yerba mate origin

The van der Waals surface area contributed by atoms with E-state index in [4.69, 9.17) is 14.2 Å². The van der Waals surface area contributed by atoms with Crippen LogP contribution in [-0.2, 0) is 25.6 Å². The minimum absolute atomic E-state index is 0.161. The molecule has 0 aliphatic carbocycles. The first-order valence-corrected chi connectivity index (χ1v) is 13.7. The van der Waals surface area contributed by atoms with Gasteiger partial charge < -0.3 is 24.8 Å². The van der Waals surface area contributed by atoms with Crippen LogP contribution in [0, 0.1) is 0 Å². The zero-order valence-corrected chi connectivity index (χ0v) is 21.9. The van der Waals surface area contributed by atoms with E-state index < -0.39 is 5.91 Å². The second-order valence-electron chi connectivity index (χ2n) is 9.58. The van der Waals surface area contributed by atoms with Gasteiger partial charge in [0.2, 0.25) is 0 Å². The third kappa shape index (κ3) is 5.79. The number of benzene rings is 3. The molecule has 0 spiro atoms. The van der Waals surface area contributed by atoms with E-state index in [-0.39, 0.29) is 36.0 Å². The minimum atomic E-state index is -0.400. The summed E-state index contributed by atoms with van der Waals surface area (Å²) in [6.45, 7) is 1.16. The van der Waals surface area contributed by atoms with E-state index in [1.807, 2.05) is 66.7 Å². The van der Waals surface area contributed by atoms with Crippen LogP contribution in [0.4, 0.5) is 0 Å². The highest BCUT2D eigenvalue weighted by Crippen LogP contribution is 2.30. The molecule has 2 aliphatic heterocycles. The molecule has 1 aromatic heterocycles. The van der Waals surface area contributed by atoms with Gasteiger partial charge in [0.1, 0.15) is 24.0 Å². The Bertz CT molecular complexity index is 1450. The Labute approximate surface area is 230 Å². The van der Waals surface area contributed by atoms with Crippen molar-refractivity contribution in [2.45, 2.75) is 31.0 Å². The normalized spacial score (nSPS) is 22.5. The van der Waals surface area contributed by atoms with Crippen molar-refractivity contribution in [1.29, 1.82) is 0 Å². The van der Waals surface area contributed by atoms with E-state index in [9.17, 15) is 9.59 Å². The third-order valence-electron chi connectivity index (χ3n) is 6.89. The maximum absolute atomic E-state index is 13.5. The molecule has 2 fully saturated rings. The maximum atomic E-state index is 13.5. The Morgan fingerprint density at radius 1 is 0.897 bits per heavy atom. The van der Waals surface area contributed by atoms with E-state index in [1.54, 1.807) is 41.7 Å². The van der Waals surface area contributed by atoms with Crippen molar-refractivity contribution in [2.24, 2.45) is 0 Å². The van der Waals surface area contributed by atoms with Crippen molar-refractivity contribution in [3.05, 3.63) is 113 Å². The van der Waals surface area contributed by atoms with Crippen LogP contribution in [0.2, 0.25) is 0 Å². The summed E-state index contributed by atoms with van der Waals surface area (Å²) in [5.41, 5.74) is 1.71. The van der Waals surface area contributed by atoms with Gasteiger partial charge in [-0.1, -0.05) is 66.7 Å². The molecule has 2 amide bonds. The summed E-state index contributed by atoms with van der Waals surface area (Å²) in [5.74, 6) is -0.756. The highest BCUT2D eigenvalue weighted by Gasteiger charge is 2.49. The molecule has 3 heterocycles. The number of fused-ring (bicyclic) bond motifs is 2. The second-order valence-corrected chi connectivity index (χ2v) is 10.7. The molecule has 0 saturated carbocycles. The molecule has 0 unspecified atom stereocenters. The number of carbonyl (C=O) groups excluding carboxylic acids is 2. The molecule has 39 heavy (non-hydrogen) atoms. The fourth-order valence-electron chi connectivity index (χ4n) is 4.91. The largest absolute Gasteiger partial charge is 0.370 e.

The Spanish Jesuits were pioneers in the cultivation, transport and commercialization of yerba mate, although they preferred to drink it in tea bags and not with bombillas as the Guaraní did. Origin of Yerba Mate. They have a serrated margin. They also knew about its nutritional value and sometimes they chewed the leaves directly, like the Kaingang. At this time, mate became the major commodity in Paraguay. Mate is present in more than 90% of the Argentinean homes. Many origin myths for this plant have circulated, but all have a common theme around goodness and hospitality. Then the tribe left Yar, such was the name of the old man, in the company of his daughter Yori, who refused to abandon him. Yerba mate is grown in Argentina, Paraguay and southern Brazil, where the soil, temperature and humidity are ideal (read more about the production of yerba mate here). Today it is possible to enjoy the benefits of this natural infusion far beyond the continent: yerba mate can be ordered online and received throughout Europe and the United States (see store locator). They idolized it and believed that by drinking yerba mate, they were drinking the power of the jungle. Mate has a characteristic earthy taste with a surprising depth of flavors when steeped longer. But in order to understand its growing significance and transcendence, first we have to understand the history and origin of yerba mate. That is why at some point yerba mate came to be known as “The Jesuit tea”. They later discovered the secret: the seeds were pre-digested by toucans (tropical birds in Central and South America). Expired Yerba Mate? When the Spanish colonized South America, they learned the use and benefits of yerba mate from the Guarani, so it quickly gained great popularity. Soon, yerba mate was taken from its place of origin to all territories under Spanish rule. Overview Information Yerba mate is a plant. Yerba mate is undoubtedly one of the most surprising and pleasurable discoveries the South American continent has offered the world, and more and more benefits are being discovered in addition to its extensive list of already known advantages. During the long process of Argentina’s independence in the 19th century, the habit of drinking mate was strengthened in the country’s folklore. There is a great diversity of brands in the market, Las Marías being the leader (with its main brand Taragüi) with about 20% of the national market. Want to know how to get involved? Learn more about yerba mate at http://circleofdrink.com Although Argentina is the largest producer and exporter of yerba mate with 54% of the global market, it is currently gaining more and more popularity outside the limits of Latin America. The “gauchos” (a kind of Argentine cowboy) settled down throughout Argentina, as well as Uruguay, Paraguay, and southern Brazil, Chile and even Bolivia. Furthermore, drinking mate is a cultural affair and part of the lifestyle of the producing countries. Also, I will explain briefly how to prepare and drink yerba mate tea and how it affects your health. The first to cultivate yerba mate trees were the Jesuit missionaries who had yerba mate farms in around 1670. It happened that the stranger was the very “Tupá”, the good god, who wanted to give them a miraculous and permanent present. Yerba mate tea is infused in hot water and usually drank from a gourd. Yerba mate is a species of Illex with the botanical name Ilex paraguariensis. They considered the yerba tree a gift from the gods and eventually referred to yerba mate as a drink of the gods. Paka Paka (an argentine Kids TV Channel) made an excellent animated video that tells a version of this story. Mate, also spelled maté, also called yerba mate, Paraguay tea, or Brazilian tea, tealike beverage, popular in many South American countries, brewed from the dried leaves of an evergreen shrub or tree (Ilex paraguariensis) related to holly. Now you can enjoy the benefits of this natural drink outside Argentina. But its growing popularity strengthened throughout history thanks to its countless health benefits and its cultural significance. Beyond that calabaza (gourd, the summer squash used to drink mate) is a fruit that grows easily in the area where the Guarani lived, and that has perfect characteristics to take mate, we know a story, that explains why the shape of the calabaza in which the mate is usually consumed has many coincidences with the mystique of sharing and with the good emotional reputation of the infusion. Guaraní Tribe of Paraná of Northern Argentina and Tupi People of Southern Brazil consumed yerba mate as a part of their culture. According to the book “Caá Porã: The Spirit of Yerba Mate” published by Las Marías; the discovery of yerba mate can be attributed to the Kaingang ethnic group, who ate the raw leaves about 3000 years B.C. According to the National Institute of the Yerba Mate, an average of 100 liters of mate are consumed per year, per person, in Argentina. The history of yerba mate is vast and can be traced back to the semi-nomadic Guarani people of southern Brazil, northern Argentina and Paraguay who first harvested the leaves and twigs of this evergreen shrub. Yerba mate or yerba-maté (Ilex paraguariensis), from Spanish [ˈʝeɾβa ˈmate]; Portuguese: erva-mate, [ˈɛɾvɐ ˈmate] or [ˈɛɾvɐ ˈmatʃɪ]; Guarani: ka'a, IPA: [kaʔa], is a plant species of the holly genus Ilex native to South America.

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